GABAA receptor subunit composition may also play a role in the integration and stabilizing influence of transplanted inhibitory interneurons. Composition of GABAA subunits is impacted by the pathological changes induced in mTLE [161–163]. DG GCs, which are significant propagators of hyperexcitability in mTLE, are particularly enriched in the δ subunit of GABAA receptors in the normal brain; these receptors have a very high affinity for GABA and are strongly involved in tonic inhibition [164–166] at extrasynaptic sites . In general, hippocampal neurons express multiple subunits, including abundant α, β, δ and γ subunits, with δ primarily restricted to GCs of the DG, with additional expression of other subunits in the CA1 and CA3 areas . As such, it is apparent that GABAA receptors in the hippocampus are composed of a diverse pool of subunits that regulate inhibitory input. In mTLE, the composition of GABAA subunits becomes altered. Similar to the upregulation of gephyrin during the chronic phase of mTLE in response to compensatory interneuron sprouting, the γ2 and α subunits also show increased expression in the hippocampus. Conversely, expression of the δ subunit decreases days after the initial epileptic event and remains depressed into the chronic stages of mTLE . It is not known whether synapses formed by surviving inhibitory interneurons are capable of recruiting the necessary subunit composition for proper inhibition, considering the overall depletion of δ subunits compared to γ2 and α. Moreover, whether transplanted, healthy GABAergic inhibitory interneurons can recruit all of the normal subunits to inhibitory synapses is not known. Further investigation of subunit composition within the epileptic hippocampus post transplantation will be necessary to investigate whether transplantation normalizes GABAA receptor composition.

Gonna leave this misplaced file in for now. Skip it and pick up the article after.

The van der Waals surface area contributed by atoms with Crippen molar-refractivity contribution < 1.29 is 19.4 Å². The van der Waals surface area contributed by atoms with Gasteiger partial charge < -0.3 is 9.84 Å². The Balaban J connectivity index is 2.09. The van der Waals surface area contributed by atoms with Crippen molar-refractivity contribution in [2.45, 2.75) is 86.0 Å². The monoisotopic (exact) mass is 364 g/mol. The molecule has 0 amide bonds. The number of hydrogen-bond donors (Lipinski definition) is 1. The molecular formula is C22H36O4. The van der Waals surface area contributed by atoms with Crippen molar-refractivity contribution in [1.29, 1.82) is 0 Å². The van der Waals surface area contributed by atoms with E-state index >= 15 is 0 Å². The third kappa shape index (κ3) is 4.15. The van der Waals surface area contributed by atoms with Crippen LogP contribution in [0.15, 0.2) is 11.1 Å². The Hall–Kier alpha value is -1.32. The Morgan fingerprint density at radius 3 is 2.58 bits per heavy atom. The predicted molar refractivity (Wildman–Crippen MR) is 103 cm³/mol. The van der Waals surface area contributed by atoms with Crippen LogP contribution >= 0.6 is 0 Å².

While safe and effective stem cell therapies for treating neurological disorders, including severe mTLE, may be years away from the clinic, recent work has increased scientific understanding of how to derive specific types of human neurons for transplantation and how to evaluate functional changes that result. Because human neuron maturation takes many months or years, transplantation studies in rodents are limited in the kinds of information they can provide about the potential therapeutic effects of these cells in clinical populations. Recent studies have utilized a wide range of experimental tools, including electrophysiology, immunohistochemistry, optogenetics, chemogenetics and behavioural assays to assess learning, memory, anxiety, social behaviour and depression. These approaches are aiding studies to evaluate synaptic integration and functionality of human neural stem cell transplants for treating epilepsy.